Anna Luebke - Mar 2, 2015
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The world’s national parks and reserves receive 8,000 million visitors a year, according to the first comprehensive study of nature tourism in protected areas. The study was conducted by researchers at Cambridge, Princeton, New Jersey and Washington Universities and published in PLOS Biology.

The researchers say that this number of visits could generate up to $600 billion (€527.824 billion) in tourist spending per year, which is a great economic benefit far exceeding the less than $10 billion (€8.797 billion) invested in protecting these sites each year.

Conservation scientists and experts describe the current global expenditure on protected areas as "totally inadequate" and have called for greater investment in the maintenance and expansion of protected areas.

"It is great that people are visiting protected areas so frequently and are getting so much out of the wilderness experience. Of course it is important to people and it is something we should celebrate," says lead researcher Professor Andrew Balmford of the Department of Zoology, University of Cambridge in the UK.

"These areas of the world provide us with incalculable benefits: from global climate stabilization and water flow regulation to the protection of countless species. We have now shown that nature reserves tourism will make a great contribution to the global economy. However, many of these reserves are being degraded by encroachment and illegal harvesting, and some are being lost completely. It is time for governments to make adequate investment in protected areas, "he declared.

Dr. Andrea Manica, also from Cambridge, said that these are rough estimates based on limited data, so researchers have been careful not to exaggerate. "These are conservative estimates. The visitor levels tend to be higher than the 8 billion a year and there is no doubt that we are talking about hundreds of billions of dollars coming from tourism annually," she noted.

"We are looking at what people get from nature, the so-called 'ecosystem services.' Although some ecosystem services are difficult to measure, such as cultural or religious benefits, we believe nature-based recreation would be manageable. There is a market and tangible visitors that can be counted, "she added.

"But when we started researching we found that so far no one had put all the data together. So we got to work. After a few months we built a database for creating our models. It is limited, but it is the best there is at this time," Balmford asserted.

The database consists of numbers of visits to 550 sites worldwide, which were then used to create equations that could predict visitor levels to more than 140,000 protected areas according to their size, distance, national income and so on.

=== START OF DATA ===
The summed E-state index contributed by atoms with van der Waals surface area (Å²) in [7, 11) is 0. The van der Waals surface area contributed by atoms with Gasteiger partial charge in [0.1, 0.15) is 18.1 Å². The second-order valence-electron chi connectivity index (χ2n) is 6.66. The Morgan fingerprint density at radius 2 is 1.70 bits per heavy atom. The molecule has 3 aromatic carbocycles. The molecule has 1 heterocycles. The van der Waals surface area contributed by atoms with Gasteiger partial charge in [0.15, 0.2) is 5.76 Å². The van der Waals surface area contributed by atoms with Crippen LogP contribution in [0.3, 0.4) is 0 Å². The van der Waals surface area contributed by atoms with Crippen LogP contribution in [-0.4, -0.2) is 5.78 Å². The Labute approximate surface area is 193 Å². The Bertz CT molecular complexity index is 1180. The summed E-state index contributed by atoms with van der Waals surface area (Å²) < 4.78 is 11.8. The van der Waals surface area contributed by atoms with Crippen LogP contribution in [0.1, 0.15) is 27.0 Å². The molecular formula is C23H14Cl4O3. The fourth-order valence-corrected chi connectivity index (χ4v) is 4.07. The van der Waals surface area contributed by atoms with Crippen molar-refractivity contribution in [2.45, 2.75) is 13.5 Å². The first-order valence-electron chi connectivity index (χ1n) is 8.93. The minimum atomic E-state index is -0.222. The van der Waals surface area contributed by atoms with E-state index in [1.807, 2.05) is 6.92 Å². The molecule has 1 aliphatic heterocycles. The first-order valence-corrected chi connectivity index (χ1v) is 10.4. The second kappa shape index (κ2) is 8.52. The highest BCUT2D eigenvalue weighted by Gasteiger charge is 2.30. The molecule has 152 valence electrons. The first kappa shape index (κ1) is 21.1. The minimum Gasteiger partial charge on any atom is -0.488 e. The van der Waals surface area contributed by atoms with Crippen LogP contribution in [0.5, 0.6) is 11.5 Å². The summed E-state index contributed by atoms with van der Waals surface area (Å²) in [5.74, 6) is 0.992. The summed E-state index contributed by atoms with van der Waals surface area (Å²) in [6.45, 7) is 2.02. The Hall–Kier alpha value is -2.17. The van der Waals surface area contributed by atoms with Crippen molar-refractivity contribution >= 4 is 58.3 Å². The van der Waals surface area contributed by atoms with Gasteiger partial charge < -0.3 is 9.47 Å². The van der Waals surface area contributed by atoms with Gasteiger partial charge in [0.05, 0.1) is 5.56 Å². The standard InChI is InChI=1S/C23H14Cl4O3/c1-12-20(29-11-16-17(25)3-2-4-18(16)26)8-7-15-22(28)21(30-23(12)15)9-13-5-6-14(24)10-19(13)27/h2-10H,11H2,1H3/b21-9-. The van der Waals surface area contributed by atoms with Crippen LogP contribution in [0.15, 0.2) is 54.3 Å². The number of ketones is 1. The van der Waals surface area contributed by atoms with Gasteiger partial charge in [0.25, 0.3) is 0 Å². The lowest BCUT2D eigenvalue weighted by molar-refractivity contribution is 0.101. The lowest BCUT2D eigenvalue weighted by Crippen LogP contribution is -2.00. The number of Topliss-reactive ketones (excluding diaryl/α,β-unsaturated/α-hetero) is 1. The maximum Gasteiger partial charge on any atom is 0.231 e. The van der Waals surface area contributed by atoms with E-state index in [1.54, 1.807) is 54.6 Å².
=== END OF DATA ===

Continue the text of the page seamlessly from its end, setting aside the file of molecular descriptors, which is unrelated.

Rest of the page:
Nature tourism expert and team member Matt Walpole from the World Conservation Monitoring Center of the United Nations Environment Program (UNEP) believes that their conservative estimate of 8 billion visitors a year is a "staggering figure that illustrates the value that people find in enjoying nature."

Visitor levels were highest in North America, where protected areas receive a combined total of over 3 billion visits per year and lowest in Africa, where many countries have fewer than 100,000 annual visits to protected areas.

The Golden Gate National Recreation Area near San Francisco, California in the United States, had the highest visitor levels recorded in the database, with an average of 13.7 million visits, followed closely by the UK’s Lake District and Peak District National Parks, with 10.5 million and 10.1 million respectively. In contrast, Tanzania’s Serengeti National Park registered an annual average rate of 148,000 visits during the research period.

Research team member Jonathan Green, based at Cambridge, points out that it is far from just being exotic locations and large national parks that contributes to the value of visits to protected areas. "For many people, it is the nature reserve on their doorstep where they walk the dog every Sunday." Fowlmere Nature Reserve, a few kilometers south of Cambridge University, receives an average of almost 23,000 visitors a year.

By combining regional internet search rates with specific regional averages for visitor spending, especially on the cost of tickets, transportation and accommodation, the researchers were able to obtain the most complete picture to date of the global economic importance of visits to protected areas.

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